A little over two years ago we noted the filing of Good Morning to You Productions v. Warner/Chappell Music, a class action law suit which seeks a declaratory judgment that Warner’s putative copyright on the ubiquitous ditty “Happy Birthday to You” is invalid, along with the refund of millions of dollars in licensing fees collected by Warner over the past several years. Now, on the very week when we learned that convicted spy Jonathan Pollard will be set free after serving 30 years of a life sentence, there are developments in the “Happy Birthday to You” case that may lead to its release into the public domain long before the expiration of Warner’s copyright in 2030.

 The plaintiffs claim they have found a “smoking gun” which proves that any copyright to the tune and lyrics of “Happy Birthday to You” was forfeited back in the 1920s, and that therefore the 1935 copyright registration by the Clayton F. Summy publishing company, which Warner later acquired and has been enforcing, covers nothing other than a particular piano arrangement of the tune. Turns out that a publication called The Everyday Songbook, which went through many editions, included the music and lyrics to “Happy Birthday to You” at least as early as the 1922 edition, and that the song appeared there without any copyright notice. Under copyright law as it then existed, strict observance of formalities was critical, and a publication without notice of copyright claim forfeited the copyright and put the work in the public domain.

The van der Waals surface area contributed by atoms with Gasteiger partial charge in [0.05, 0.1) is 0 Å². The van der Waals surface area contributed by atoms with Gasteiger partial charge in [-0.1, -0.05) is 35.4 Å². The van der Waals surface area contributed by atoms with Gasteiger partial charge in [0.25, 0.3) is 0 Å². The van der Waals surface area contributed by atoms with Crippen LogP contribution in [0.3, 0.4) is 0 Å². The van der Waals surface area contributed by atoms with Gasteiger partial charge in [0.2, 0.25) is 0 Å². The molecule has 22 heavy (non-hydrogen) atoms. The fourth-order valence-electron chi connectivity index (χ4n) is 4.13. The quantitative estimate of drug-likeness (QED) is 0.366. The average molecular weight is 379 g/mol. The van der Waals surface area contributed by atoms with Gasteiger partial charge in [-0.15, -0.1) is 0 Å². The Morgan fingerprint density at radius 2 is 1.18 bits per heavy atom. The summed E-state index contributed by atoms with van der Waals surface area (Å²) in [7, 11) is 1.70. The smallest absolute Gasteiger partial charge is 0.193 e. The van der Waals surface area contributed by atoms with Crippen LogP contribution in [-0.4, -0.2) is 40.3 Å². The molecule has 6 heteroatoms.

End of story? Not so fast, says Warner, who points out that  a publication without notice only divested the copyright if done with the consent of the copyright holder.

The plaintiffs respond that The Everyday Songbook attached the following legend to the song: ““Special permission through courtesy of The Clayton F. Summy Co.” Therefore, they argue, the requirement of consent is met.

Warner, however, argues that the legend falls far short of proof of consent “of the copyright  holder.”  Specifically, they argue that the copyright holders at the time of the publication were not the Summy Company, but the original authors of the song, Patty and Mildred Hill, or their heirs. Thus, Warner contends, the plaintiffs still need to find proof that the Hills consented to the publication of the song without copyright notice back in 1922. Good luck with that, Warner’s submission to the court implies, blandly stating: “We are not aware of any other documents that might shed light on these issues.”

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